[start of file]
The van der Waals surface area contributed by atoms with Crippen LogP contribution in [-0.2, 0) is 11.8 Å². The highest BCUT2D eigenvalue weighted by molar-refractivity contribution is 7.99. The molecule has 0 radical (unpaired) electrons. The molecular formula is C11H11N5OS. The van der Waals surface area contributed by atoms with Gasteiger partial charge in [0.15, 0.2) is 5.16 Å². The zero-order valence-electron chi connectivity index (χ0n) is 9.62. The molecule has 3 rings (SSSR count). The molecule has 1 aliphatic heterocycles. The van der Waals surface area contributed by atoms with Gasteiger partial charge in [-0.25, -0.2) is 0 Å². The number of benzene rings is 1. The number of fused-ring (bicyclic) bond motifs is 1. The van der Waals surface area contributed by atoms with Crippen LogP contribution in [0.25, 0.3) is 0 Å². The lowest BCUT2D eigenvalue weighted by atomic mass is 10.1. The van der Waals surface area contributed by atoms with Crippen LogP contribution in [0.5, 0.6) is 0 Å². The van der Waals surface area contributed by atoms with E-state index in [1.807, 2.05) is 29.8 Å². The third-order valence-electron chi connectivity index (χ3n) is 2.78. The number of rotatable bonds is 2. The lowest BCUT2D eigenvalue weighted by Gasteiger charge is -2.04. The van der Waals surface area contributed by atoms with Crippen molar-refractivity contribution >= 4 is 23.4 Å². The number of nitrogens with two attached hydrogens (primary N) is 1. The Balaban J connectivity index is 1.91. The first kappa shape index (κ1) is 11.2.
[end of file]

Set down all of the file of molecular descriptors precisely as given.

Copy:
The van der Waals surface area contributed by atoms with Crippen LogP contribution in [-0.2, 0) is 11.8 Å². The highest BCUT2D eigenvalue weighted by molar-refractivity contribution is 7.99. The molecule has 0 radical (unpaired) electrons. The molecular formula is C11H11N5OS. The van der Waals surface area contributed by atoms with Gasteiger partial charge in [0.15, 0.2) is 5.16 Å². The zero-order valence-electron chi connectivity index (χ0n) is 9.62. The molecule has 3 rings (SSSR count). The molecule has 1 aliphatic heterocycles. The van der Waals surface area contributed by atoms with Gasteiger partial charge in [-0.25, -0.2) is 0 Å². The number of benzene rings is 1. The number of fused-ring (bicyclic) bond motifs is 1. The van der Waals surface area contributed by atoms with Crippen LogP contribution in [0.25, 0.3) is 0 Å². The lowest BCUT2D eigenvalue weighted by atomic mass is 10.1. The van der Waals surface area contributed by atoms with Crippen LogP contribution in [0.5, 0.6) is 0 Å². The van der Waals surface area contributed by atoms with E-state index in [1.807, 2.05) is 29.8 Å². The third-order valence-electron chi connectivity index (χ3n) is 2.78. The number of rotatable bonds is 2. The lowest BCUT2D eigenvalue weighted by Gasteiger charge is -2.04. The van der Waals surface area contributed by atoms with Crippen molar-refractivity contribution >= 4 is 23.4 Å². The number of nitrogens with two attached hydrogens (primary N) is 1. The Balaban J connectivity index is 1.91. The first kappa shape index (κ1) is 11.2.